This week’s guest blog is from John Muirhead, Volunteer Coordinator at our Cyrenians Fareshare Central and South East Depot.
In our depot’s twentieth year, we’ve set a target of delivering #1MilMeals. To talk about the impact of our work, we have frequently highlighted the sheer quantity of food we redistribute, and how much money Community Food Members save; for his blog, John considers the experience of our team of volunteers, and the positive impact increased space has had on daily life at the depot – an impact much harder to measure
Recently I was asked to contribute to a funding report, to speak about how the funding has helped the volunteers. We had received funding from Asda – part of their ‘Fight Hunger Create Change’ programme – that allowed us to buy a new walk in fridge and freezer, and to create a new kitchen for the volunteers. It also allowed us to remove the old kitchen, freeing up space for storing more food.
Certainly all these changes simultaneously enabled operations to work more efficiently and we now redistribute many more tons of food. All good for redistributing food to those who need it the most! And all those extra tons of food, which become thousands of meals, is easy to quantify. However, I was asked to report on the impact to the volunteers. This is not so easy to quantify.
Then I began to wonder if we can define space in different ways. We now have more space for storage, but what about more space for the volunteers?
Here at the depot we have a policy that we consider our two working tables, which are at the heart of operations, as a place not to get underfoot. These are kind of protected spaces for volunteers to get on with their work. And being able to work without interruption frees up the volunteers to find that sense of achievement and, at the end of their shift, to satisfy the reason they came out of their homes to be with us for a few hours.
The depot is also a space for the volunteers to find their own sense of agency. When new volunteers come, I encourage them to spend their first few shifts in the depot, and leave going out in the vans to make delivers to our customers until later. The reason for that is going out in the vans can be seen as an easy option (although humping up to 900kg of food over 30+ heavy trays up and down stairs is not easy!). On the other hand, the depot can be a little intimidating at first. This can be especially true if you have spent the last few weeks and months of your life isolated, and lonely because of a lack of confidence.I do this with confidence in our community that there is a good space for new volunteers to fit in, feel they have something to contribute, and to find their own voice in what’s important to them in coming to the depot and how they go about their work. In other words, their own agency.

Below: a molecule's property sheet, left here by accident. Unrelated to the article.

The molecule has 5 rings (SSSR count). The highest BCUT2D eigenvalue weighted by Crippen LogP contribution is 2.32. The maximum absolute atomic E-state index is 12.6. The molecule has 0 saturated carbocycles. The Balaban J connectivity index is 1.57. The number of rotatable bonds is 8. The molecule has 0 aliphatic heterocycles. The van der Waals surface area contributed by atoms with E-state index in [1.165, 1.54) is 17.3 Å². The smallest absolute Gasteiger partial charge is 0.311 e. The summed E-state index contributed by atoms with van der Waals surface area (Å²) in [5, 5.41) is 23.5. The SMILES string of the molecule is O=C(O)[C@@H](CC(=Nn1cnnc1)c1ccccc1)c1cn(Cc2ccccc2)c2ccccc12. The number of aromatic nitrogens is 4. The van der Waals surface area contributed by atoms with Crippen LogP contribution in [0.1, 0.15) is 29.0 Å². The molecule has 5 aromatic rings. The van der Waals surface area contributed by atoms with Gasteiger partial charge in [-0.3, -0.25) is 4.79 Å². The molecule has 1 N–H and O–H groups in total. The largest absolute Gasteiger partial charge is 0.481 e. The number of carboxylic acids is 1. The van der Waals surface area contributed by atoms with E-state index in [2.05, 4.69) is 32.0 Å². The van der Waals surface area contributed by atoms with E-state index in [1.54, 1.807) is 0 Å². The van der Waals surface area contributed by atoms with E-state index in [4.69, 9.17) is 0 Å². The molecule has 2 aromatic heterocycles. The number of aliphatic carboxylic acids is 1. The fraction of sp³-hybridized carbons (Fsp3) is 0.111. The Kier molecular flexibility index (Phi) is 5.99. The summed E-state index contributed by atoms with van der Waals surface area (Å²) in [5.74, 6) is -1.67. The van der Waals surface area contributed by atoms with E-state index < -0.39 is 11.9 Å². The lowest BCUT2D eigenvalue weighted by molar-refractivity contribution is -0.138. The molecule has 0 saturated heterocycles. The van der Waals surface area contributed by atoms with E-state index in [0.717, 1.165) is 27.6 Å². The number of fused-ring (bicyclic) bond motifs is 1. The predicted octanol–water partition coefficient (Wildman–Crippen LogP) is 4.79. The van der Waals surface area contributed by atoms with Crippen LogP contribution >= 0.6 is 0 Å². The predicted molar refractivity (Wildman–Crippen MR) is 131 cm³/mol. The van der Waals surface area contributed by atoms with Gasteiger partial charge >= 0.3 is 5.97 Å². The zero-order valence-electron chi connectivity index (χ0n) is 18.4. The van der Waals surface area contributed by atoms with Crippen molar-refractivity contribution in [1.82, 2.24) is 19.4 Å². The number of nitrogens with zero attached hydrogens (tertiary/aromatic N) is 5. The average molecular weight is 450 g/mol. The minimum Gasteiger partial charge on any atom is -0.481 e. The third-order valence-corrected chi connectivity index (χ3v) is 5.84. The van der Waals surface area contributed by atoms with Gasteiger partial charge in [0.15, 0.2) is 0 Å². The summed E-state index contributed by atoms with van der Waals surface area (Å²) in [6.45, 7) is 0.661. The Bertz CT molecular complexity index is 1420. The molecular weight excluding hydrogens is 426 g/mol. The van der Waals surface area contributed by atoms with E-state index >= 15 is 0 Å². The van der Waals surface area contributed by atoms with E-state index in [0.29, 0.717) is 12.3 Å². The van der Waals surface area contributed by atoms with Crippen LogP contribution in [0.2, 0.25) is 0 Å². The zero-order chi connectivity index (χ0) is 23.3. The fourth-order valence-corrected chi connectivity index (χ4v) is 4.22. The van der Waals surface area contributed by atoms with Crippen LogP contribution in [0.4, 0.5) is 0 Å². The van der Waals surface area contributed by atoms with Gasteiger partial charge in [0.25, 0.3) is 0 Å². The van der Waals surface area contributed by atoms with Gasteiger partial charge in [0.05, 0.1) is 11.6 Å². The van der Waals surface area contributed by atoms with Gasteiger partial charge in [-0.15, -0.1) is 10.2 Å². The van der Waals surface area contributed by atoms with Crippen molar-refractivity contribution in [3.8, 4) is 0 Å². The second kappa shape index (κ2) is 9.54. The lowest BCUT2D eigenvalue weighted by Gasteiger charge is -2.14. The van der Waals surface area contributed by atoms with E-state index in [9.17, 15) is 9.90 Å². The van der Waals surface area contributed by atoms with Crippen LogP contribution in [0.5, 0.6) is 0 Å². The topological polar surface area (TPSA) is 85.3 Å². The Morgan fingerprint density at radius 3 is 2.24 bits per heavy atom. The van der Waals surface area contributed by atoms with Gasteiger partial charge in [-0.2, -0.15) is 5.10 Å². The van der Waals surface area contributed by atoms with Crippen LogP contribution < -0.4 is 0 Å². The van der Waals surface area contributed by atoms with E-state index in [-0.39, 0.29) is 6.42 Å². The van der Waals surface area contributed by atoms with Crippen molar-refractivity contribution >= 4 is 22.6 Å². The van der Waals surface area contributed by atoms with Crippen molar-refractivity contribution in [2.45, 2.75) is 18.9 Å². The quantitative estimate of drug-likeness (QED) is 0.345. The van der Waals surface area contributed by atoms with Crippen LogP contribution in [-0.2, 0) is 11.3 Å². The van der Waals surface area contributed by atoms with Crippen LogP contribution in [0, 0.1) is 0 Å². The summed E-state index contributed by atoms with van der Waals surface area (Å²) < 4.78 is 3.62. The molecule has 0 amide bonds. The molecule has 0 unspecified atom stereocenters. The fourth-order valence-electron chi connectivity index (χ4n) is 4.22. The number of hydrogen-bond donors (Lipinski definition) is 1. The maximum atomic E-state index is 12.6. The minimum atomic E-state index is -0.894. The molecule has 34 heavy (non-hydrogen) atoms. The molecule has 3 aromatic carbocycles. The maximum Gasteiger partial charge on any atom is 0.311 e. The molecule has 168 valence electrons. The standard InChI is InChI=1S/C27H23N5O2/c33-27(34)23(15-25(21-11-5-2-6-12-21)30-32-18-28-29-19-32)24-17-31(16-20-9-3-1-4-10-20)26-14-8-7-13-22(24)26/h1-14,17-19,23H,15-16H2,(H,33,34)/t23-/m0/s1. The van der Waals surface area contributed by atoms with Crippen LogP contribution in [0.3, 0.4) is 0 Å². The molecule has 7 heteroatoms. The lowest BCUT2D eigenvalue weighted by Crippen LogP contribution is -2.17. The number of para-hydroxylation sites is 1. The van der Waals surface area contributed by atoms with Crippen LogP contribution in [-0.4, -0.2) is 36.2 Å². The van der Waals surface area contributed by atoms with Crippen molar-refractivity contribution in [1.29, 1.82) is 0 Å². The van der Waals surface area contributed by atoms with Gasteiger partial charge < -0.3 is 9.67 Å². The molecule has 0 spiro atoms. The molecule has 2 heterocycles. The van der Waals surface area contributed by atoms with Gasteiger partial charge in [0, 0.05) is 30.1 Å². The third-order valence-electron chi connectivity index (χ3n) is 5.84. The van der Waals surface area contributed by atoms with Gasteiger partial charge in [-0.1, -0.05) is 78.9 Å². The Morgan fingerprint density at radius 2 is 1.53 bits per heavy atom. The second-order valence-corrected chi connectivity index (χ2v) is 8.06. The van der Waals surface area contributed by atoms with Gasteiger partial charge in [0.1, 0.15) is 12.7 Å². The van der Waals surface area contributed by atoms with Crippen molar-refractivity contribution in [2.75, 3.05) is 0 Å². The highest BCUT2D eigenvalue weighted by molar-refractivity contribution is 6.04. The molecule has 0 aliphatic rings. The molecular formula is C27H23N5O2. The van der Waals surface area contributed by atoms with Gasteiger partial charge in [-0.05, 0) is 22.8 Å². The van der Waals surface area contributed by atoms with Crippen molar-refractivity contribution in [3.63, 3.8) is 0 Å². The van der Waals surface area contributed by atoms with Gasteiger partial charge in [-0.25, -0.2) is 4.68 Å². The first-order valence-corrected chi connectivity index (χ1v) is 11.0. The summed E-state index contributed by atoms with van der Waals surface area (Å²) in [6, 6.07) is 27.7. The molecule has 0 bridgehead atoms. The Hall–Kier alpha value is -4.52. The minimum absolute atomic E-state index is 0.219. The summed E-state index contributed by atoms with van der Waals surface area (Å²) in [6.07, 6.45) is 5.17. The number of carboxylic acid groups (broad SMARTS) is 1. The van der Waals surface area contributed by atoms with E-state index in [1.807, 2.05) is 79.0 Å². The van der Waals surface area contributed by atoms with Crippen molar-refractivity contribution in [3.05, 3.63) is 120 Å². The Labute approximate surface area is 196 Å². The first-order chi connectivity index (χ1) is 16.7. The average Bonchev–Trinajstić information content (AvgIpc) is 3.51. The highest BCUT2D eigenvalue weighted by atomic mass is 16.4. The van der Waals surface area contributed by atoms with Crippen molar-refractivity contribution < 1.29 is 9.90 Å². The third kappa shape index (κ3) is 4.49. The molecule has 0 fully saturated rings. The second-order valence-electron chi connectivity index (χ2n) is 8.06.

However, I don’t want to paint this space as all roses and sweetness. There are fall outs, and tears, and getting it wrong, and being hard on yourself, and complaints. But there is also a breathing space, to allow for reflection, and to say sorry, to learn, and to have a fresh start.
So, how do I quantify the better use of space the funding has enabled? Perhaps it’s in the diligence in returning time and again for a shift, or the bank of hours each volunteer is building up, contributing to the 1200+ they all give each month. Or how about creating a measuring device for the broadness of smiles or the heartiness of laughter? Or what if we could measure the kind gestures they show to one another, and the impact this has on the each and every one of us? Or the robustness to come back for another shift when the last one wasn’t so great?
All in all, we are grateful for what the funding has enabled, and it is great we can get more food to those who need it. And we are also grateful for a better space that is a small haven for our productive, diverse, and supportive volunteers to thrive in.
Find out more about our Fareshare depot here